U.S. Secretary of State Hillary Clinton is in Tripoli, Libya, visiting with the country's post-Moammar Gadhafi leadership.

Clinton arrived on Tuesday morning and met with National Transitional Council (NTC) chairman Mustafa Abdel Jalil and Libya's interim Prime Minister Mahmud Jibril. She's expected to present the Libyan government with million of dollars in aid that will go toward rebuilding an education system and helping soldiers wounded during the country's eight month-long revolution, according to The Associated Press.

The most senior member of President Barack Obama's cabinet to visit Libya after the uprising against Gadhafi began in February, Clinton will also discuss efforts to find and destroy weapons once stored by the Gadhafi regime, including shoulder-fired missiles and chemical weapons.

The U.S. State Department has been vocal in its support of Libya's interim government, and is playing a big brother role to the NTC, hoping to guide it into a peaceful democracy. This will include creating a new, non-oil based industry that will contrast with the state-run economy of the Gadhafi era.

The important thing is to be able to show the Libyan people that there is momentum, a senior administration official traveling with Clinton said, according to The Daily Star.

We're pushing the [NTC] to be able to show the Libyan people that they're serious in their commitments to transition, that they're serious in their commitments to [the] rule of law, that they're serious about getting to those elections.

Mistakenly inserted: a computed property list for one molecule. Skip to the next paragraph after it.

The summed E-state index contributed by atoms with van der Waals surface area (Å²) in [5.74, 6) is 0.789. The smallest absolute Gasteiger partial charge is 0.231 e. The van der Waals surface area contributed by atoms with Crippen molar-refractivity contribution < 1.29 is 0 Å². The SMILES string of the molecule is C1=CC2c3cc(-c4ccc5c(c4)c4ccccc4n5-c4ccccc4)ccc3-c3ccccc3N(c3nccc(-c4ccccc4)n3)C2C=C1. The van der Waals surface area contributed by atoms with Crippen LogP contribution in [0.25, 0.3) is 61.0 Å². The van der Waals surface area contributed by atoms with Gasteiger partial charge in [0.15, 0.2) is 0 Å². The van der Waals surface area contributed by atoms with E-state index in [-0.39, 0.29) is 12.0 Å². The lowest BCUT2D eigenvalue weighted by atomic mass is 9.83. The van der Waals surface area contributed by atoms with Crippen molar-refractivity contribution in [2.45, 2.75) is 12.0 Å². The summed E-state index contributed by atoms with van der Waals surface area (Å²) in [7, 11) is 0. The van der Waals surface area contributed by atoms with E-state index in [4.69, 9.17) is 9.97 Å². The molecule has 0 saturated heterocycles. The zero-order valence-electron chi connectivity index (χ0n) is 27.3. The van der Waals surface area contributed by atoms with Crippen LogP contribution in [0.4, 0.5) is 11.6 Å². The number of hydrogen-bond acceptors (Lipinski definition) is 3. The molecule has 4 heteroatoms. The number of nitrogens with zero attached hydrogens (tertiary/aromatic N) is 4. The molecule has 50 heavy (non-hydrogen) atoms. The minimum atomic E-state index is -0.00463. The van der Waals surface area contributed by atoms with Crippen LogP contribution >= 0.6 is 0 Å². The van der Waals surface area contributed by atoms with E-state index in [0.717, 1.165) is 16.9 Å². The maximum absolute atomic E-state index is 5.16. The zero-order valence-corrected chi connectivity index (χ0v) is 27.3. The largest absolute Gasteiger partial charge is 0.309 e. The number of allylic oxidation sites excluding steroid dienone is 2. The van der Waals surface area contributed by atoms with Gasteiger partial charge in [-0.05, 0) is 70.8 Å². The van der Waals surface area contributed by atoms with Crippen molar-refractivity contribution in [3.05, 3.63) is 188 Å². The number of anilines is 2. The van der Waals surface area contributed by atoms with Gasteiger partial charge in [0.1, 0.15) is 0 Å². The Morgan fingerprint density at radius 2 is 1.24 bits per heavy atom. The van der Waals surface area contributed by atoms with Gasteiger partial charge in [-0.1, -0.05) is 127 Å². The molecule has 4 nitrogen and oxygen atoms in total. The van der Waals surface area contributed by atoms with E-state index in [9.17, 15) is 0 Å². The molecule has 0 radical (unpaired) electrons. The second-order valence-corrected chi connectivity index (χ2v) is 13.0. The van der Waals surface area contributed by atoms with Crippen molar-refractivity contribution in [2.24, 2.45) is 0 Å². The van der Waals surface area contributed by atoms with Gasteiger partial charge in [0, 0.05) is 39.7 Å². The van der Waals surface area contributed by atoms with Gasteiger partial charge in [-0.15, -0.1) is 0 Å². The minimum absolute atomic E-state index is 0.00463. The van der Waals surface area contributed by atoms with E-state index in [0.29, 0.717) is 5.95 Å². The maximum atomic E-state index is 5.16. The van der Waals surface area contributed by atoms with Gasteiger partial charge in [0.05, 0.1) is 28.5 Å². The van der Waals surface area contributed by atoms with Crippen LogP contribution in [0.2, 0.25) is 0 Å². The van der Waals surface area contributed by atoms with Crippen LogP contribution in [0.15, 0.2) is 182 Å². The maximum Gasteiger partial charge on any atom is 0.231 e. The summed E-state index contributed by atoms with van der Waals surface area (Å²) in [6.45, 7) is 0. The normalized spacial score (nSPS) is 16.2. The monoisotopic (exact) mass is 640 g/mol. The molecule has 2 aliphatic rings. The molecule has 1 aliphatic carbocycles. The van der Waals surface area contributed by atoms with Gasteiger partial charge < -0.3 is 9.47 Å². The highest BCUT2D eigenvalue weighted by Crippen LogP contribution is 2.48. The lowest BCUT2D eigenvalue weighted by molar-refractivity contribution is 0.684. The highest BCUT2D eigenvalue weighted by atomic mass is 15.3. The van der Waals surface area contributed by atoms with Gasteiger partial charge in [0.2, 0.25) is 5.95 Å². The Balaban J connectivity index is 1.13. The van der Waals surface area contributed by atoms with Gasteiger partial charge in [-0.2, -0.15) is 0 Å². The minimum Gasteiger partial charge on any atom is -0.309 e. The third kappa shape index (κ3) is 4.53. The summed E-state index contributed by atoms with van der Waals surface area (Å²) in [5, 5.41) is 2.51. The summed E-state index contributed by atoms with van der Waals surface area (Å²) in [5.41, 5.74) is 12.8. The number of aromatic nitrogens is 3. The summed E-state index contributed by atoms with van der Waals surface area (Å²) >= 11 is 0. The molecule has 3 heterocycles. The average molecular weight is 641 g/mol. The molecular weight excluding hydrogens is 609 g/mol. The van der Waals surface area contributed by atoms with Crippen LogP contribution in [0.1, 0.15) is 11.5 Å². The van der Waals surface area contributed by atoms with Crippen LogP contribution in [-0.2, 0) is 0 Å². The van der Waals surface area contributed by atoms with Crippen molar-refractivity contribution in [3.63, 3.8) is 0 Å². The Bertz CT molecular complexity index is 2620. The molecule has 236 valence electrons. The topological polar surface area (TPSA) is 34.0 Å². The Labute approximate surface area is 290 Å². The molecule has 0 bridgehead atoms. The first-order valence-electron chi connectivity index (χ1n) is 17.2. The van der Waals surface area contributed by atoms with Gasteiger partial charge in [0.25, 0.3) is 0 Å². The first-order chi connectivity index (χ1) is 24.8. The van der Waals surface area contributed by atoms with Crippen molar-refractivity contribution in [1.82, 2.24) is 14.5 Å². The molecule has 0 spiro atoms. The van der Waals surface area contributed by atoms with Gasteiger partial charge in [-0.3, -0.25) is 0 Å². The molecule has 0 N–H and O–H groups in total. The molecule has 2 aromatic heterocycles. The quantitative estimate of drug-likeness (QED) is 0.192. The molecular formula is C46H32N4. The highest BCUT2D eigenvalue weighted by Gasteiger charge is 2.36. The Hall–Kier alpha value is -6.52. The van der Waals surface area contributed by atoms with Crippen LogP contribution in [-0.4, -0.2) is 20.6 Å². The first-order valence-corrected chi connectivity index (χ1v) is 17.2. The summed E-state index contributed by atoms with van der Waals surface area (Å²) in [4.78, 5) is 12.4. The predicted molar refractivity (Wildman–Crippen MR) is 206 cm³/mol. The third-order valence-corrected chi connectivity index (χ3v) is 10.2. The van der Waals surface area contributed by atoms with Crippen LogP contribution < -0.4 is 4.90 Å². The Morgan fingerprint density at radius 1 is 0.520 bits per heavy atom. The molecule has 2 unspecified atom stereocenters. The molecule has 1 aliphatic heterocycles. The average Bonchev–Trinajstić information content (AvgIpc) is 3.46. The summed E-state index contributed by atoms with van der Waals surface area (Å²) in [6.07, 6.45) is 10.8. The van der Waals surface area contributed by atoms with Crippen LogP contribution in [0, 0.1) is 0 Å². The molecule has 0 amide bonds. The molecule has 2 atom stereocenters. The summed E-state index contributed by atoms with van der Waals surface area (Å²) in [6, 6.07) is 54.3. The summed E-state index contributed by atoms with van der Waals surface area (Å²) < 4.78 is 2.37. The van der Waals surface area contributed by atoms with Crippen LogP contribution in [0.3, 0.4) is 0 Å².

In August, Clinton told the Friends of Libya conference in Paris that the NTC deserves a seat at the United Nations. This would allow for world powers to keep a close eye on the country's fledgling democracy.

The work does not end with the end of an oppressive regime. Winning a war offers no guarantee of winning the peace that follows, Clinton said, implying that the U.N. could lubricate the peace process.

Meanwhile in Libya, fighting still rages in Sirte, where pro-Gadhafi loyalists launched an unexpected counter-attack on Tuesday. After the fall of Bani Walid over the weekend, Sirte is the last remaining city under loyalist control. After six weeks of fighting, the NTC has managed to pen pro-Gadhafi forces into a small perimeter, but snipers and machine guns have made the city difficult to win.

In Tripoli on Sunday, revolutionary fighters under the guidance of the NTC destroyed Gadhafi's Bab al Aziziya compound.

We are destroying it because we want to demolish anything that belongs to Gaddafi, gunman Essam Sarag told Reuters.

We will continue until we destroy everything that belongs to Gadhafi,” said Etman Lelktah, who said he was in charge of the fighters at the scene. “We ask that a peace organisation be built instead of Gadhafi’s place.